And if we survey our whole fate like this we find that our present self and its whole experience depends on our fate, like the sum in an addition table depends on the separate equations and addenda. As the sum in an addition is nothing but what flows together through the separate addenda we are essentially nothing but the sum of all the gentle and hard blows of fate that we have known, and in making this reflection we grow into our fate. The first feeling to which we can then give ourselves, is: you are one with thy fate.

And whereas formerly we had separated ourselves from our fate, whereas formerly we had set ourselves up detached, as a separate Self, the separate Self now flows into the stream of these events in our fate. But it flows in such a way that it is no longer a ‘result’ in the stream of the present; but while we gradually experience this flowing together, fate takes our Self — what we are — along with it.

We look back on the expiration of the blows of fate and we find, in looking at our fate, our own activity in it; we grow into the emergence of our fate. We not only feel ourselves one with our fate, but we grow gradually so into our fate that we become identical with our fate and its action. And again, it is one of the most important great inner experiences that, looking back on a blow of fate, we do not say: It has fallen on us by chance, but we say: We were in this fate before it came; through it we have only made ourselves what we are today. 

Source: Rudolf Steiner – GA 64 – The Human Soul in Life and Death – Berlin, November 26, 1914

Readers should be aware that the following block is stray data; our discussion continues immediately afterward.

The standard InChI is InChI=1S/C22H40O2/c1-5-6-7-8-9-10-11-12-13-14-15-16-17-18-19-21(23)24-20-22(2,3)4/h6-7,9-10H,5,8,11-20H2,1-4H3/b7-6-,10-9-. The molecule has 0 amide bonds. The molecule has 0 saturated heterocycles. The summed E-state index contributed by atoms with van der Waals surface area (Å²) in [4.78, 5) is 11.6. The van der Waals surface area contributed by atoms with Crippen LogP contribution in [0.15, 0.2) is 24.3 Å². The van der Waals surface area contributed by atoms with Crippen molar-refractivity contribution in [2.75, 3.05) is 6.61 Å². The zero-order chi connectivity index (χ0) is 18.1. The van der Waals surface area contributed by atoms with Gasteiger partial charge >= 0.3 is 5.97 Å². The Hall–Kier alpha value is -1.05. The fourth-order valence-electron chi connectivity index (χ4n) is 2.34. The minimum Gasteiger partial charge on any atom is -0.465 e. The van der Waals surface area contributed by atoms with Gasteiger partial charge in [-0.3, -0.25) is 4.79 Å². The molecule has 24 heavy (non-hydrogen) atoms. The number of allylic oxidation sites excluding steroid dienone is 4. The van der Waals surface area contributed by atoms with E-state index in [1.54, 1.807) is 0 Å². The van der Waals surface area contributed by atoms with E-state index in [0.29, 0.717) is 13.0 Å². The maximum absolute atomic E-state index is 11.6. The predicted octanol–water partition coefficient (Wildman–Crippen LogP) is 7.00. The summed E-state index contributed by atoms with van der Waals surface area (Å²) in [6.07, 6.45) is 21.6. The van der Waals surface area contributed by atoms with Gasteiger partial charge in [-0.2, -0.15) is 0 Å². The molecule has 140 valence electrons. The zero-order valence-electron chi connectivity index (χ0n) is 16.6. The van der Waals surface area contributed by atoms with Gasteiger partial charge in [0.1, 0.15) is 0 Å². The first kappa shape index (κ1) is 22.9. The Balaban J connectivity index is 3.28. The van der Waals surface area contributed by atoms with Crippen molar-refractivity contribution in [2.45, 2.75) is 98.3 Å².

Previously posted on October 12, 2018


Intellectualistic proof of God’s existence cannot be given

What has had to be said concerning Cosmology applies still more to knowledge of a religious kind. Here we have to build up knowledge which has its origins in the experience of the spiritual world. To draw conclusions concerning such experience from the subject-matter of ordinary consciousness is impossible. In intellectual concepts the religious content cannot be opened out but only clarified. When one began to seek for proofs of God’s existence, the very search was a proof that one had already lost the living connection with the divine world. For this reason also no intellectualistic proof of God’s existence can be given in any satisfactory way. 

Source: Rudolf Steiner – GA 25 – Cosmology, Religion and Philosophy: CHAPTER IV: EXERCISES OF COGNITION AND WILL – Dornach, September 1922


Although Anthroposophy is still scorned today, it will not always be so

People will gradually long more and more for great spiritual truths. Although Anthroposophy is still scorned today, it will not always be so. It will spread, and overcome all its external opponents, and everything else still opposing it, and anthroposophists will not be satisfied by merely preaching universal love. It will be understood that one cannot acquire Anthroposophy in one day, any more than a person can take sufficient nourishment in one day to last the whole of his life. Anthroposophy has to be acquired to an ever increasing extent. 

Source: Rudolf Steiner – GA 155 – The Spiritual Foundation of Morality: III – Norrkoping, 30th May, 1912

Translated by M. Cotterell

Previously posted on October 9, 2018